Taylor’s Sea Hare
Friday Harbor Marine Laboratories, University of Washington
San Juan Island, Washington
Archival Pigment Print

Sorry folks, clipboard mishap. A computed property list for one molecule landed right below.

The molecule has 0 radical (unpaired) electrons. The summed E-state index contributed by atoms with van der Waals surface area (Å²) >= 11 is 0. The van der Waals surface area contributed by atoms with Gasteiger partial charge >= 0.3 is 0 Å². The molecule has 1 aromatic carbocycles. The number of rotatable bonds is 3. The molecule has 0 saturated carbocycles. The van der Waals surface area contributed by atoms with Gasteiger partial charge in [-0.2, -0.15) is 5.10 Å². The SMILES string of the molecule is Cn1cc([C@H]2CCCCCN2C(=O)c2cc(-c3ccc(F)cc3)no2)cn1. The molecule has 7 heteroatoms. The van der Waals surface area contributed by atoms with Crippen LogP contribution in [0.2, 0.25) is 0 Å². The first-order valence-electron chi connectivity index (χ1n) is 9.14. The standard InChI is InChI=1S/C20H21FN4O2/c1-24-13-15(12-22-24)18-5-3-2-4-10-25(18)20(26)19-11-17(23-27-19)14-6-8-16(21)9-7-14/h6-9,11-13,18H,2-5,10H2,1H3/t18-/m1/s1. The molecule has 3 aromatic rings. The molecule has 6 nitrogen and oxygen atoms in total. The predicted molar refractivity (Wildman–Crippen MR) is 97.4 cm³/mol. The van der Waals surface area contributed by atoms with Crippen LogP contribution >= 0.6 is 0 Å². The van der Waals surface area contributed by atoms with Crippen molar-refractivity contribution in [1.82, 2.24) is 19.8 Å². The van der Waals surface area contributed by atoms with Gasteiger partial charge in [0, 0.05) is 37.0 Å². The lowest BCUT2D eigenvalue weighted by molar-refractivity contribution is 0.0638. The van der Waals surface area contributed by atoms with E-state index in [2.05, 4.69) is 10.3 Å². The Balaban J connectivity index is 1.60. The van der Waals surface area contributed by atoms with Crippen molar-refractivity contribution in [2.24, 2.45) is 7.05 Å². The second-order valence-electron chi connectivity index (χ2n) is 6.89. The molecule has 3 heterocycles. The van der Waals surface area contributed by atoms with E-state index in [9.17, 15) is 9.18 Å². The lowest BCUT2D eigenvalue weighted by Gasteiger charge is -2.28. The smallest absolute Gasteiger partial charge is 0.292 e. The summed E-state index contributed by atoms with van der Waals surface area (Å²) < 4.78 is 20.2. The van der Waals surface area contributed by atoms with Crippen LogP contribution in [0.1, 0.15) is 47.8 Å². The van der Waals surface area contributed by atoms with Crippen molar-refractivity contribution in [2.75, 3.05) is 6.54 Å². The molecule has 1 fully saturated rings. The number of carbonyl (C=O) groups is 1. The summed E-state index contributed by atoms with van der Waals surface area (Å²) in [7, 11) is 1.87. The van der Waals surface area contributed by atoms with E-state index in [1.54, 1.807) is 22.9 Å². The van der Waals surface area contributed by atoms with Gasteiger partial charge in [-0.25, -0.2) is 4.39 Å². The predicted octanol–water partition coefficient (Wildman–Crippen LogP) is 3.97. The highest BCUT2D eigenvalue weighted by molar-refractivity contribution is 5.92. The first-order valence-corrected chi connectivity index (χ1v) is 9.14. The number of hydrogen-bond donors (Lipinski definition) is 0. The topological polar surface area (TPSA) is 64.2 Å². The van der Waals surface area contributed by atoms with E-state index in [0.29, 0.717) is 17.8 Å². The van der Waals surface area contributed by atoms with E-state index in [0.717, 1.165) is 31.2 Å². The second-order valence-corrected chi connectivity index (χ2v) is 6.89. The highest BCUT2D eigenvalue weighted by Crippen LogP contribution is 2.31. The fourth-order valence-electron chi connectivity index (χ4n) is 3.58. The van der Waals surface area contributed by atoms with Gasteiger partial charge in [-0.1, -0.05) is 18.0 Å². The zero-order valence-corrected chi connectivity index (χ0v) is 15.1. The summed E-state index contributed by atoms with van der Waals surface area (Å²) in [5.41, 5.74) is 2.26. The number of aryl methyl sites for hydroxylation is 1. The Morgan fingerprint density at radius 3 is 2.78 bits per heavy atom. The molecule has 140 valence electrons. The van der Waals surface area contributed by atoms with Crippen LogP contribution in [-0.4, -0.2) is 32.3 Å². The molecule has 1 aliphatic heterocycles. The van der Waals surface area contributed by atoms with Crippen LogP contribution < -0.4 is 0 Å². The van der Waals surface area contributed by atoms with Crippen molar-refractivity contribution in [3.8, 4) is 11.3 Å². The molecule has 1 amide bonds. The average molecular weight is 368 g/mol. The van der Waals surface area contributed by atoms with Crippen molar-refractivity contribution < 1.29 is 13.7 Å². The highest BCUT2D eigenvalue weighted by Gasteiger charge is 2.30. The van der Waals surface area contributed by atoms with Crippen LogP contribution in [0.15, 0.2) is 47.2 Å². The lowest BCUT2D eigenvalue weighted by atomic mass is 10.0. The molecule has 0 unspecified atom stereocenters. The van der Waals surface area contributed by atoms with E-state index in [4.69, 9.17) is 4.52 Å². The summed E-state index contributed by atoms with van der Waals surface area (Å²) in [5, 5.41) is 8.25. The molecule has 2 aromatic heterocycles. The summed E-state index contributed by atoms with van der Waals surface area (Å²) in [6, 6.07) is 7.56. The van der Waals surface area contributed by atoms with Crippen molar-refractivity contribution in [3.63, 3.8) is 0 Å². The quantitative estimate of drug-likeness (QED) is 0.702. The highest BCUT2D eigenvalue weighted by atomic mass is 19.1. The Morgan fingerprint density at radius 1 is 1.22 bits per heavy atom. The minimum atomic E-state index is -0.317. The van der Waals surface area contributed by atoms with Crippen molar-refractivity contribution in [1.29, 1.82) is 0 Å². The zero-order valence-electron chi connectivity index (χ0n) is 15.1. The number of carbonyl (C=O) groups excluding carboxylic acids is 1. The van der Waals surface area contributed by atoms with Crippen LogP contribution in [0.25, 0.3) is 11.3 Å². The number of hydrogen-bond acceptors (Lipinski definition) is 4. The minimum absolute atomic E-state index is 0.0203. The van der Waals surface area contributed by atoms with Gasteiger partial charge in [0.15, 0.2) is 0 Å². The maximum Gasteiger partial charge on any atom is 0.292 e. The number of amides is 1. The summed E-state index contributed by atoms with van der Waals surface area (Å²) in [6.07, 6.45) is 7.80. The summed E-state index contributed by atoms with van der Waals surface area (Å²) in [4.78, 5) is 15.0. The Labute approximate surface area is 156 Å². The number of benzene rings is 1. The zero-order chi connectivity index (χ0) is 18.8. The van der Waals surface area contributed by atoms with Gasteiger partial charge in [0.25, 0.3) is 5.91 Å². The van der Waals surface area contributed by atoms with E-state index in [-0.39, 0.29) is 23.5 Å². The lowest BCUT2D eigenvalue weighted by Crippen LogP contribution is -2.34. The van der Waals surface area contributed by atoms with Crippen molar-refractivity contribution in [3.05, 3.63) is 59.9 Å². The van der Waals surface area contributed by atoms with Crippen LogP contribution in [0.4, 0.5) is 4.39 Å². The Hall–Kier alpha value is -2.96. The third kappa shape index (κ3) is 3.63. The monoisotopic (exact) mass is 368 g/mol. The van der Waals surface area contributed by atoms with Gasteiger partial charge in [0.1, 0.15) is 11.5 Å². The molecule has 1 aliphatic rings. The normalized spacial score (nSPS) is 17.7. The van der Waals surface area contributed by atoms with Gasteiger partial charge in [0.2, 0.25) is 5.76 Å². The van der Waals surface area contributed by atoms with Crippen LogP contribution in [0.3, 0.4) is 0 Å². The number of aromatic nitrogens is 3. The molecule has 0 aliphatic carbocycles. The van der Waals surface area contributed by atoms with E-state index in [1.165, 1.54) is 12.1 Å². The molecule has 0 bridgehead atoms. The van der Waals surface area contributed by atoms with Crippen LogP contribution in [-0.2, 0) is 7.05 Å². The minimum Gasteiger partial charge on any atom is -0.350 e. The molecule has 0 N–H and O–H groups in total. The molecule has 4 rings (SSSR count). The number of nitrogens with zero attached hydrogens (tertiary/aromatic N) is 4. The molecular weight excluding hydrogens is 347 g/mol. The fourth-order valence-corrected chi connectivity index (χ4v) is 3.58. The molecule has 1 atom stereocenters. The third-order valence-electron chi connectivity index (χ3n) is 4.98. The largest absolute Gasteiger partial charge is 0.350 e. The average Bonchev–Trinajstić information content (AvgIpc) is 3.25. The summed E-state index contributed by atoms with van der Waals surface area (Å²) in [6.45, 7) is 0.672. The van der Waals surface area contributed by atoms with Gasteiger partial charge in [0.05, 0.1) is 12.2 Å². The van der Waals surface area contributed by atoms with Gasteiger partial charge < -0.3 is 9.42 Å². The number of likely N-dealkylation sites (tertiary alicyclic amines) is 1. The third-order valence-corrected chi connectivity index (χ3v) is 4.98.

A careful examination of eelgrass (Zostera) leaves in shallow waters of the Northeast Pacific may reveal this sea slug, its translucent green body aligned along the length of the blades, its color and pattern blending with the color and venation of the grass. The Taylor’s sea hare spends its entire life on those leaves, grazing on the film of tiny organisms (mostly diatoms) on the leaf surfaces. It even lays its eggs on the grass blades, packaging hundreds of them in a flat, transparent mass. About a month after an egg mass is laid, tiny, crawling juveniles emerge and immediately begin feeding. With two generations per year and no planktonic larval stage, these animals can occur in great abundance in some eelgrass beds.